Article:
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Paper Trails of Time
Obituaries are a database of people who did all the right things in life and then died politely. When you were young, your elders told you to find role models to emulate, but if you want to live a life that does not furrow anyone's brows, you should read obituaries and work backward from there. In America, an obit mentions how hardworking the departed were and the ways in which they generated shareholder value. A standard obit then details how prodigious the person was in bed by naming all the offspring produced as a result. Then there is the hobby section, driving home how individualized the person was and how they were more than their job. The hobby section is where they mentioned god and religion for someone who existed before people had hobbies. A good obit would never be so direct about these facts. it would be reverential and kind to the person who passed. Sometimes, the writer, perhaps overcome by grief, would miss the memo on reverence and produce the following (from a real obit, condolences to the dead)
"He changed his major from marine biology to accounting for practical reasons and had a successful career as a self-taught computer scientist but he was always more than that. He was namer of pets"
Occasionally, I browse the obits on Texas Statesman and wonder what mine would say If I died now. He was lazy and is survived by a Substack that his friends liked to call a blog, an M1 Macbook Pro, and several jackets that are too warm for Texas.
No, I do not have a morbid fantasy about obituaries. A couple of months back, my friend mentioned how she had a class on writing obituaries in journalism school. There is even a book of best obits. We both wondered if obituary pages still exist and if people read them. When I was young, my family employed a maid who read obituaries like it was the Lord of the Rings. She would sit on the stoop of the backyard with the day's newspaper and a snack, then open straight to the two-page obituary section. She gasped loudly at a gruesome or tragic obit and then described to me how the person died. Sometimes, my mom would overhear this, and even though she found it rather disturbing, she would not intervene. It was important to keep the maid happy. When someone becomes so ingratiated with your family's day-to-day, their happiness becomes your concern. You morph into an employer who has an anxious attachment style.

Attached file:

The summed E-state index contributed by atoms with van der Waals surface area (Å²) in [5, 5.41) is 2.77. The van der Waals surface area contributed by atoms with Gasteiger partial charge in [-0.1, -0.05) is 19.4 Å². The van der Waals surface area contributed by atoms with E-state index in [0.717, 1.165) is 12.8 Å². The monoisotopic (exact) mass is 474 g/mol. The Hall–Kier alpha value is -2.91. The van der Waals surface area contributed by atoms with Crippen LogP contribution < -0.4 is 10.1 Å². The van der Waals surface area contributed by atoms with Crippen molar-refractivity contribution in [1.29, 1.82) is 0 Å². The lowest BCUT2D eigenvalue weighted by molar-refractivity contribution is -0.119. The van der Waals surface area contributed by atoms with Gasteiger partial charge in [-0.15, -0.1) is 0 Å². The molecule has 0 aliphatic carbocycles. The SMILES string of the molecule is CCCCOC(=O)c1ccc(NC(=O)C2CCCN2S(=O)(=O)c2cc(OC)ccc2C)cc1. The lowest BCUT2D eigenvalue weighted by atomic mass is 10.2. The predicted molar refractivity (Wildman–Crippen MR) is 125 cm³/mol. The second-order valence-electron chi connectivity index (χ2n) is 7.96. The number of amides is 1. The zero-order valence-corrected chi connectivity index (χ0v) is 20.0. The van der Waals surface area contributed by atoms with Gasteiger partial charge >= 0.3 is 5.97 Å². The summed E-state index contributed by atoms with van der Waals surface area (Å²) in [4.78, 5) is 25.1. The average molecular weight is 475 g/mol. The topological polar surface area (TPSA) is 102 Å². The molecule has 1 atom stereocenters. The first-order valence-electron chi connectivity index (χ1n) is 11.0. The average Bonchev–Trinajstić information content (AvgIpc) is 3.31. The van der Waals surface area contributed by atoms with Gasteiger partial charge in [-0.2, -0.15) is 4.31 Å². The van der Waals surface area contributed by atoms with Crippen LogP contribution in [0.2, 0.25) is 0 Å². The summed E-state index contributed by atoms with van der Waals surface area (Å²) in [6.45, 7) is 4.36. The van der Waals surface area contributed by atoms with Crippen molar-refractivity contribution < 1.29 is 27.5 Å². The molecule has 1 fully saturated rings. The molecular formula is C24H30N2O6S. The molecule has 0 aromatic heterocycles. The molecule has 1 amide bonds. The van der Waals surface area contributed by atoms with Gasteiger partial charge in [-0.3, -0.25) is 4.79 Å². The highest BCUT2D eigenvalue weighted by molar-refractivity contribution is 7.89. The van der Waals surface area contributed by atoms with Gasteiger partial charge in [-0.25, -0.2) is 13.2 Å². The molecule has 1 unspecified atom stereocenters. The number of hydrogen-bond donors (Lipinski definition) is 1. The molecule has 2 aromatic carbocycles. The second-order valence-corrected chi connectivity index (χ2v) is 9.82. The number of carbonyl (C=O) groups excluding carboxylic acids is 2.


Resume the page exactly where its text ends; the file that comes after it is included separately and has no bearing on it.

Indian newspaper obits usually just mentioned how old the person was and how they died, nothing more. Newspaper real estate was expensive, and in a state that is less than half the size of Texas but bigger in population, a lot of people died. The obits were not that different from matrimonial ads in that regard. The cause of death section got swapped out for adjectives describing skin complexion and voila. Indians are obsessed with skin complexion the same way Americans are obsessed with how tall a person is. This is why I moved. There is nothing fair about my skin complexion, but I am tall. I want my obit to mention that.
When I was a bored child, I sifted through my grandmother's family picture albums and discovered obits of family members who I did not know existed. They were in the form of a 2X4cm newspaper cut out next to an array of photos. The color and wear of the pictures indicated how long they had been dead for. I would then ask my grandmother about them, and she would tell me where they fit in the family tree.
My grandfather passed away over a year ago. We were not close. Someone posted a picture of his obituary, published in the local newspaper, in the family Whatsapp group that I lurk in. It listed all the local organizations that my grandfather helmed. He was always present in the local community. It mentioned where my mom worked, then gestured at how all the other kids and grandkids were in the USA. As if that was enough information to know they made it. The family WhatsApp group is obituaries, wedding pictures, school awards, and milestones—a database of people who have done the right things. Sometimes, my father posts long monologues in the group, congratulating someone who just did the right thing or lamenting the loss of someone who used to do the right thing. I can't help but read it with the undertones of snark and disappointment aimed at his son, who never did the right thing.
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